Any company director who has taken out a loan will need to understand what a debenture is and how this works if the company becomes insolvent.
A debenture is an important document that outlines the terms and conditions of a loan. It works to offer security to the lender should the borrowing company become insolvent. For this reason, most lenders will ask a company to sign a debenture before they offer them finance, meaning company directors must ensure they know what is included in the document and its impact should their company become insolvent.
In this guide, Clarke Bell takes a closer look at what a debenture is and outlines everything directors must know about debentures in the event of insolvency.
What is a debenture?
A debenture is a document that lays out the terms and conditions of a loan. The debenture, therefore, offers lenders security should the company borrowing the money become insolvent.
The debenture is a formal written agreement that is drawn up between the lender and the borrower which outlines the interest rates for the loan, the total amount borrowed, the amount of time the loan will last, the repayment date and the charges secured on the loan, whether this is fixed or floating.
The director must sign the debenture and once this has occurred, it must be submitted to Companies House before any money is lent to the debtor.
Many lenders will also attach a floating charge or fixed charge to the debenture. This gives the lender priority over unsecured creditors when it comes to who is repaid first should the company enter into a formal insolvency procedure. This is due to the fact that during insolvency procedures, a secured creditor takes priority over an unsecured creditor.
How does a floating charge work?
First, we will look at how a floating charge works.
As the name suggests, a floating charge is not fixed to certain assets belonging to the business. Instead, a floating charge can be attached to any company asset which can be moved or sold as part of the normal proceedings of the business. This means that the company can continue to use these assets whilst they are still trading and operating.
Common assets that a floating charge might be attached to include cash, stock, materials and fixtures and fittings.
In fact, it is only when the company enters into insolvency that the floating charge is said to ‘crystalise’. In this instance, the floating charge becomes a fixed charge. This means that the asset or assets that the charge is attached to can no longer be dealt with or disposed of by the business without permission from the lender.
The floating charge becomes a fixed charge in the following instances:
- The company appoints the services of an insolvency practitioner
- The company fails to meet payments owed and the lender takes action to get back what they are owed
- The company is being threatened with being wound-up
It is important to note that all charges have to be recorded with the Company’s Register of Charges.
On the other hand, lenders might attach a fixed charge to a debenture.
What is a fixed charge?
Unlike a floating charge, a fixed charge is when the security is attached to one or more specific assets belonging to the company.
Fixed charges can be applied to a number of assets belonging to the business including land, machinery, vehicles and property. In the instance that the company enters into insolvency and can’t pay back the amount owed to the lender, the asset that has a fixed charge over it will be taken and sold to raise money to pay back the amount owed.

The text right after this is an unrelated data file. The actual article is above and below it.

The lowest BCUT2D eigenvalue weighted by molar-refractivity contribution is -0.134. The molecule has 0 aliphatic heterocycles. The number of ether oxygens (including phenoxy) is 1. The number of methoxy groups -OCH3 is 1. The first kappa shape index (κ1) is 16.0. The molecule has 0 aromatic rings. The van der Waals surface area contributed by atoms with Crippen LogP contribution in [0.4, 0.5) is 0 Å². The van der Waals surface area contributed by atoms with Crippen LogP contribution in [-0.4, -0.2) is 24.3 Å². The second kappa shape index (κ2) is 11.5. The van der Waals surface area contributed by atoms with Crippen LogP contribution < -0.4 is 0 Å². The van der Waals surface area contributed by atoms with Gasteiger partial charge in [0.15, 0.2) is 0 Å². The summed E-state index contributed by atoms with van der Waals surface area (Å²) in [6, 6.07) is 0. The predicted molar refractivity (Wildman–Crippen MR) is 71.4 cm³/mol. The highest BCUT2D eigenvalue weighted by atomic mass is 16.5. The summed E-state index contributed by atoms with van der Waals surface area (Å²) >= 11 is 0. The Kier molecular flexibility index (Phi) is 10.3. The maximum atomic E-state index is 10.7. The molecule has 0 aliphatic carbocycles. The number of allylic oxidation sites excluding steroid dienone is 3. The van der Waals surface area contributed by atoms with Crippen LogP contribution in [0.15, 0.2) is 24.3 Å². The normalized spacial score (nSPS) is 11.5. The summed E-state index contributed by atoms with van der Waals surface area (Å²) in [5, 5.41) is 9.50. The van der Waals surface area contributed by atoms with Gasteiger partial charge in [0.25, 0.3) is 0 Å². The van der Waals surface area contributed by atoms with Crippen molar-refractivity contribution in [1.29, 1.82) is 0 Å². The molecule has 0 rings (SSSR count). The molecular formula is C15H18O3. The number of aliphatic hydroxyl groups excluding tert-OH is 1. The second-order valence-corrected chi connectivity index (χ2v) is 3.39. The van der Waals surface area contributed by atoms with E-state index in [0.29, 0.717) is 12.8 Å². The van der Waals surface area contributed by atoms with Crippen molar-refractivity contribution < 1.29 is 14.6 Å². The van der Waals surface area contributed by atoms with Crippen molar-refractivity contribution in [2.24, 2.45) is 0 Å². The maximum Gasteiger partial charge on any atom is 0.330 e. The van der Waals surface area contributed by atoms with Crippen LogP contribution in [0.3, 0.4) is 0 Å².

When assets have a fixed charge over them, the director must seek permission from the lender if they want to sell, dispose or transfer the particular asset.
What happens if my company becomes insolvent?
A director who has taken out a loan with a floating charge or fixed charge outlined in the debenture will need to understand what happens in the instance that their company enters into insolvency.
When the company becomes insolvent, there will be an order for which creditors are paid back first.
Firstly, fixed charge holders will have priority and will be repaid first. Then the expenses of the Insolvency Practitioner will be covered. This will be followed by preferential creditors, then secured creditors, unsecured creditors and finally shareholders.
It is for this reason that most banks will lend a company money and require a debenture to be signed as this ensures they will take priority of repayment should the borrower become insolvent.
What are the advantages of debentures?
There are advantages to having debentures in place, both from the lender and the borrower.
The biggest advantage of a debenture to the lender is that it offers them protection should the borrower become insolvent. After all, without a debenture in place the loan would be classified as unsecured and the lender would be towards the bottom of the priorities for repayment.
For the limited company, the main advantage of having a debenture in place is that it offers them long-term funding with interest rates that are usually lower than unsecured lending.
Take a helping hand from Clarke Bell
If you are a company director who has taken out a loan and your company is now facing insolvency or is insolvent, you may (understandably) be worried about what will be coming next.
Clarke Bell is here to help you.
Our team of experts is on hand to get to know your circumstances in order to suggest the best way forward for you and your company. Whether that is closing the company through Creditors’ Voluntary Liquidation (CVL) or looking at options for business rescue such as a Company Voluntary Arrangement (CVA) we will work with you closely to get you on the right track.
For some initial, useful insolvency advice, simply get in touch with Clarke Bell today.